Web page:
Development

Security in JavaScript: An AmsterdamJS story

July 18, 2017

July 18, 2017 by Miguel Torres

Given that security is so important for our applications, then as front-end developers, why are we we so intimidated when we have to secure our projects? How can we easily improve the security layer in our own JavaScript code?

I recently attended the 2017 AmsterdamJS Conference 2017, where I met Ingrid Epure. I would like to share some useful tips from her workshop, The Art of Keeping Your Application Safe.

Preventing XSS

The cross-side scripting (XSS) is one of the more usual vulnerabilities we can have in our web application. They allow potential attackers to inject malicious scripts in pages viewed by end-users.

But if we follow the common architecture in our projects that separates the HTML templates from the JS controllers, most of our work is done! Due to the fact the majority of the frameworks we use nowadays for rendering our templates escape the HTML code.

Divide and conquer

This old motto has been very present in the life of a developer. It is still very popular today with other cool names like Microservices, however I prefer to call it Component Driven Development.

The smaller our components, the better they will operate. This way, we can think about security less as we don’t have to cover complex scenarios.

Delegate to the browsers

We often forget that the browsers do a good job when we are manipulating the DOM. They also handle security concerns very well . So instead of creating / updating elements from the DOM directly from a string, why don’t we use the JS API?

Bad
return '<a href="...">...</a>';
Good
let a = document.createElement('a');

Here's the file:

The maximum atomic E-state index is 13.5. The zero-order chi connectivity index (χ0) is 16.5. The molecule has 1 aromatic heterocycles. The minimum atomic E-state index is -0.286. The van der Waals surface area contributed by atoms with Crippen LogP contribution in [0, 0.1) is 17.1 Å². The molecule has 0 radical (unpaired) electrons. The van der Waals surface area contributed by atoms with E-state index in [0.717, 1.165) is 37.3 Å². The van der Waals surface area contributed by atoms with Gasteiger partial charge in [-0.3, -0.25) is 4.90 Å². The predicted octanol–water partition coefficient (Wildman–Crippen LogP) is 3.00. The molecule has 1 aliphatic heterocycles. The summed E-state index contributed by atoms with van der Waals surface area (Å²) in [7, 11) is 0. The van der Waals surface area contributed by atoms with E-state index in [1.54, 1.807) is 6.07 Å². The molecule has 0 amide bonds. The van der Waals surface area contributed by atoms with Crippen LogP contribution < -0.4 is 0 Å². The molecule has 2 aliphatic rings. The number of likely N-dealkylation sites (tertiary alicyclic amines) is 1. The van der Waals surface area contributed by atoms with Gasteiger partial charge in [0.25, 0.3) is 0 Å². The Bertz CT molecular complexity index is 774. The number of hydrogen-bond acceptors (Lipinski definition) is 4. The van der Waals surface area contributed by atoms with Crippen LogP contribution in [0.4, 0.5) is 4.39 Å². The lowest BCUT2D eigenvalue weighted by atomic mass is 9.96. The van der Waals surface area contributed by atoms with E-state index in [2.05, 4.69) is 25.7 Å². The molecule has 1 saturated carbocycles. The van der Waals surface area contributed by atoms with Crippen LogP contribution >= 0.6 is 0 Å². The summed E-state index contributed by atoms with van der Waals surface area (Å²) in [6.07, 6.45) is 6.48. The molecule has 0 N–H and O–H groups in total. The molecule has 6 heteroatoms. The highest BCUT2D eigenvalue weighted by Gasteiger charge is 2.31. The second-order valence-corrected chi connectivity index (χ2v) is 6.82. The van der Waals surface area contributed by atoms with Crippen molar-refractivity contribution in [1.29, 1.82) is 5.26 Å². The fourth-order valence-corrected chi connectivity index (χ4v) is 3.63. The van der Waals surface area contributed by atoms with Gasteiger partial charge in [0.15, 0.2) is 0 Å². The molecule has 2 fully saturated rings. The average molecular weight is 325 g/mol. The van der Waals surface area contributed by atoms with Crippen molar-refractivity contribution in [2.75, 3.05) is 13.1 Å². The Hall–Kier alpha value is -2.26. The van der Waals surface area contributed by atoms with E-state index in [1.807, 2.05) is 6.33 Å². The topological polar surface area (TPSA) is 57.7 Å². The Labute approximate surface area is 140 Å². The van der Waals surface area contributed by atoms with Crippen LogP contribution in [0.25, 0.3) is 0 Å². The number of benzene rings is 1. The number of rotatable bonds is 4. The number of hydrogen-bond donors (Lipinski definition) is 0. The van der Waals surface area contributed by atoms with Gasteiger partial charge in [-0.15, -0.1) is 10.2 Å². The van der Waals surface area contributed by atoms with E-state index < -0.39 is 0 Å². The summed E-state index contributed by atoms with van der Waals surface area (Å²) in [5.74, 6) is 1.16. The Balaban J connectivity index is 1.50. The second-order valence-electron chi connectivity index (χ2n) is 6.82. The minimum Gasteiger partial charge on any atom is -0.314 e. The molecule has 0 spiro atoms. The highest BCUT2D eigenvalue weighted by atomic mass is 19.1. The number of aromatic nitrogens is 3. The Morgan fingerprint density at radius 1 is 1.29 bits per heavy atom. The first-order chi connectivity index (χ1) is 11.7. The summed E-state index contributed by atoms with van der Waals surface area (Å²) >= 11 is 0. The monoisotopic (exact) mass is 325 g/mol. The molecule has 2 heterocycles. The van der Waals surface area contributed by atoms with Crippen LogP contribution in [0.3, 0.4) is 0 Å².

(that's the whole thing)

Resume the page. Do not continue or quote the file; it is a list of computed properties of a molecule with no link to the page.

a.href = '...';
let text = document.createTextNode('...');
a.appendChild(text);

Avoiding reverse tabnabbing

Reverse tabnabbing is a phishing attack, where an attacker replaces a page tab with a malicious document by using window.opener.location.assign().

But we can avoid this just simply using noopener and noreferrer in the rel attributes of a link.

By adding the noopener keyword, the new / other page cannot access the window object via window.opener. And the noreferrer keyword tells the browser not to collect HTTP referrer information when the link is followed.

Lint your code

Everybody knows the benefits of a linter. They provide feedback in real-time about our code, according to the rules we specify. But most importantly, they do it automatically.

So, if we want to be sure that all the security rules will be applied, it will be better if we configure our linter for that.

Content security policy

One last thing we can do, is to include a header in the HTTP responses for restricting the domains that can load content in our application.

Content-Security-Policy: script-src 'self' static.ebury.com

The previous policy will allow to run only the scripts hosted in the same server as the application (self) and the ones hosted in static.ebury.com. Hence, it will mitigate potential XSS and data injection attacks performed by scripts hosted in external domains.

In case you now would like to watch the Java Script Security Workshop, it is available on YouTube. Enjoy!

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